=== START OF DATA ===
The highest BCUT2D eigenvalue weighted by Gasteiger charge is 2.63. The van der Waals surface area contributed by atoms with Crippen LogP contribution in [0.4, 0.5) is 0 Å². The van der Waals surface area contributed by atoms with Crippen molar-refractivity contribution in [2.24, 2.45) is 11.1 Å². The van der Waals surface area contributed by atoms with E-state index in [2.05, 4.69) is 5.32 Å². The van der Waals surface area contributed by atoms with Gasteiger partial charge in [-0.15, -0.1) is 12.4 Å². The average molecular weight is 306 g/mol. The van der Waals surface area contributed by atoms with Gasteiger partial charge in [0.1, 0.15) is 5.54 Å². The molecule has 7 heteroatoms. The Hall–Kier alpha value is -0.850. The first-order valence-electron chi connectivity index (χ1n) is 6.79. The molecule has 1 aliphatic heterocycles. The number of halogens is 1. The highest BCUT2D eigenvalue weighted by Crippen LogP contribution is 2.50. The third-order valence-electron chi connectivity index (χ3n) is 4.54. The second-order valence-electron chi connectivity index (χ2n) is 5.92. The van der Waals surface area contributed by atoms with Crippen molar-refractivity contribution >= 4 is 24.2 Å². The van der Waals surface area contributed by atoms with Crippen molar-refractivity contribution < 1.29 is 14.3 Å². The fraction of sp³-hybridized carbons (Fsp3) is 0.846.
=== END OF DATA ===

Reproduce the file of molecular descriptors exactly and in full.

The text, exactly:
The highest BCUT2D eigenvalue weighted by Gasteiger charge is 2.63. The van der Waals surface area contributed by atoms with Crippen LogP contribution in [0.4, 0.5) is 0 Å². The van der Waals surface area contributed by atoms with Crippen molar-refractivity contribution in [2.24, 2.45) is 11.1 Å². The van der Waals surface area contributed by atoms with E-state index in [2.05, 4.69) is 5.32 Å². The van der Waals surface area contributed by atoms with Gasteiger partial charge in [-0.15, -0.1) is 12.4 Å². The average molecular weight is 306 g/mol. The van der Waals surface area contributed by atoms with Gasteiger partial charge in [0.1, 0.15) is 5.54 Å². The molecule has 7 heteroatoms. The Hall–Kier alpha value is -0.850. The first-order valence-electron chi connectivity index (χ1n) is 6.79. The molecule has 1 aliphatic heterocycles. The number of halogens is 1. The highest BCUT2D eigenvalue weighted by Crippen LogP contribution is 2.50. The third-order valence-electron chi connectivity index (χ3n) is 4.54. The second-order valence-electron chi connectivity index (χ2n) is 5.92. The van der Waals surface area contributed by atoms with Crippen molar-refractivity contribution >= 4 is 24.2 Å². The van der Waals surface area contributed by atoms with Crippen molar-refractivity contribution < 1.29 is 14.3 Å². The fraction of sp³-hybridized carbons (Fsp3) is 0.846.